“The Twin Lakes Trail makes a delightful loop trail with the adjacent Pacific Crest Trail around two cascade lakes.”
— Kathleen Walker
Lake · Swimming · Wildflowers
The Twin Lakes Trail is generally snowed in from late-November to mid-June. The trail is marked with blue diamonds and is used in winter by nordic skiers and snowshoers. The upper part of the trail (above upper Twin Lake, including the upper part of the PCT) is in wilderness where group size-limits apply. Twin Lakes, especially the lower lake, is very crowded in summer, and is popular with equestrians.
The Twin Lakes Trail is a three-mile loop located 1.5 miles up the Pacific Crest Trail. The main access point is at the Frog Lake Sno-park along Hwy 26, or you can go in from the north at the Barlow Sno-park off of Hwy 35. Another option is to stash a car at one trailhead, and hike through to the other. Both options require a 1.5-mile jaunt along the PCT from the trailhead to the Twin Lakes Trail.
Hiking from the Frog Lake Trailhead along Highway 26, start to the left of the trailhead toilets a short distance and head north (right) on the PCT at the junction. Just 350 yards up the trail, pass the intersection with the Frog Lake Trail. The PCT trail has a steady climb and makes a large hairpin turn at the half-mile mark. Continue north to the 1.3-mile mark where you reach a saddle and come to the Twin Lakes Trail.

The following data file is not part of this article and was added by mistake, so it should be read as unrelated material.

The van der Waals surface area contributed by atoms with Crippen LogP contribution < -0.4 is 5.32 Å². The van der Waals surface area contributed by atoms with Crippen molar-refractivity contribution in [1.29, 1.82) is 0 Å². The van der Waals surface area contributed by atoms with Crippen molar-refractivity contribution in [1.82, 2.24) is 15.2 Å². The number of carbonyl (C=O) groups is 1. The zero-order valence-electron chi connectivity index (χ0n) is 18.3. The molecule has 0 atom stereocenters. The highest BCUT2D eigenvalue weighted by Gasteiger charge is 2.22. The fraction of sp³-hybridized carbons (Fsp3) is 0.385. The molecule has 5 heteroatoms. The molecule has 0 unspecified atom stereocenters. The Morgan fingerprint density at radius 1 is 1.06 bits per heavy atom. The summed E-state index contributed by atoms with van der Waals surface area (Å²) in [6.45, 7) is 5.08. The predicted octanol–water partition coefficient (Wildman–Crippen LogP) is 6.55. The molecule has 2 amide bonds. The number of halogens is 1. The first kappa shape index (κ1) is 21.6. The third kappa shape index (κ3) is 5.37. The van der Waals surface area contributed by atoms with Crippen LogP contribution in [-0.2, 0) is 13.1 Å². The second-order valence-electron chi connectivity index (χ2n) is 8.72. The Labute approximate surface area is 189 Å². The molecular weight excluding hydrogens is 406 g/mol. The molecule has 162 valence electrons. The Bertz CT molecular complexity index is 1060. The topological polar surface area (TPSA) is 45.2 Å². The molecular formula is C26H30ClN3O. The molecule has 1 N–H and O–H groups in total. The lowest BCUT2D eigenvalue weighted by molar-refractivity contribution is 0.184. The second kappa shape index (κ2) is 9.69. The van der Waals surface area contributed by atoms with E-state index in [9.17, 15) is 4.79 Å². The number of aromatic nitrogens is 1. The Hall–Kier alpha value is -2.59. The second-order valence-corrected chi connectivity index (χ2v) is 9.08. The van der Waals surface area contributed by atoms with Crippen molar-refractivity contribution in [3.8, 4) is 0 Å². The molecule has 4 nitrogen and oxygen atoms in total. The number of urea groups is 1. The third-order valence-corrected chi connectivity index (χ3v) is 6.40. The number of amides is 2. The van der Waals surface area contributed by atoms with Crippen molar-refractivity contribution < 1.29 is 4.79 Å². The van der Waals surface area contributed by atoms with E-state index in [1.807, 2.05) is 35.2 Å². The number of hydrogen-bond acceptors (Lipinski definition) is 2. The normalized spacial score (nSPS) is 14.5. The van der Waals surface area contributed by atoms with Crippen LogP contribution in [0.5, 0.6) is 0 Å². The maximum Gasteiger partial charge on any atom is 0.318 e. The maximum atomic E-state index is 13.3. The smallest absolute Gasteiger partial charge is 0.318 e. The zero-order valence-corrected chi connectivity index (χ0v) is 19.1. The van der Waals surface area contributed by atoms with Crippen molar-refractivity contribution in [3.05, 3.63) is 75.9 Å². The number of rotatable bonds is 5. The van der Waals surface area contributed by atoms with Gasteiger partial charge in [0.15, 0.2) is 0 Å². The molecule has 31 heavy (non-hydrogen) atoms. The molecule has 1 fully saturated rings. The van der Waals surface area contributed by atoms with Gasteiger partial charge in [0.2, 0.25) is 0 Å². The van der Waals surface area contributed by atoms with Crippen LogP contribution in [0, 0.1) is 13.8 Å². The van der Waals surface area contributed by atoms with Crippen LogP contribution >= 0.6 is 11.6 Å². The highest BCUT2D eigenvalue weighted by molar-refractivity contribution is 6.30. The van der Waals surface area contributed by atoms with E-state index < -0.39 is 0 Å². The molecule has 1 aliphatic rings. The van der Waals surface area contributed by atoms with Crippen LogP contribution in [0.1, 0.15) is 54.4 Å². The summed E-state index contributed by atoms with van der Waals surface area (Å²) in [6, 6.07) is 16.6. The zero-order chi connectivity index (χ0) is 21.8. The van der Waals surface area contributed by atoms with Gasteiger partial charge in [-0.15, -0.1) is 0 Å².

Head east (right) on the Twin Lakes Trail and follow a fairly flat section of trail for 2,000 feet, admiring the Lower Twin Lake below you. The trail then drops down another 1,600 feet to a trail junction for the Lower Twin Lake. As you work your way down to the lakeshore, head clockwise around the lakeshore trail, and pass some campsites and a junction with the Frog Lake Butte Trail #484.
Hiking around the lake adds another 3/4 mile to the overall journey. Continue around the lake and head back up the short connector trail to the main Twin Lake Trail. For a shorter trip, return to the car. Otherwise, turn right and head to the Upper Twin Lake.
The trail narrows slightly as it has slightly less use and is steeper. Climb up a couple of switchbacks for 3/4 of a mile over the saddle separating the two lakes and then head down into the upper lake with a view of Mt. Hood. There is a trail around this lake also that will add another 1/3 mile to the trip with a couple of campsites in the area.
On the east side of the lake, you come to a junction with the Palmeteer Trail #482 on your right (east). Continue along the east shore the lake and at the point where it starts climbing out of the basin, you cross into the Mt. Hood Wilderness. There is a short, steep climb up out of the lake basin, another short spur junction with Palmeteer Trail, and then the trail drops gradually towards the PCT before a hill to climb back up to a trail junction with the PCT.
From here, you can return to your car by heading left (south) on the PCT. After 1.5 miles, you come to the lower intersection of the Twin Lakes Trail. Continue another 1.4 miles to the trailhead.
Flora & Fauna
The Twin Lakes Trail passes through high elevation forested stands of old growth and younger stands of Douglas fir, mountain hemlock, silver and noble fir. There are also some lodgepole and western white pine as well as a few larch. In fall, vine maple and huckleberry provide nice color. Huckleberries are ripe in August. Rhododendron and bear grass start blooming in early summer.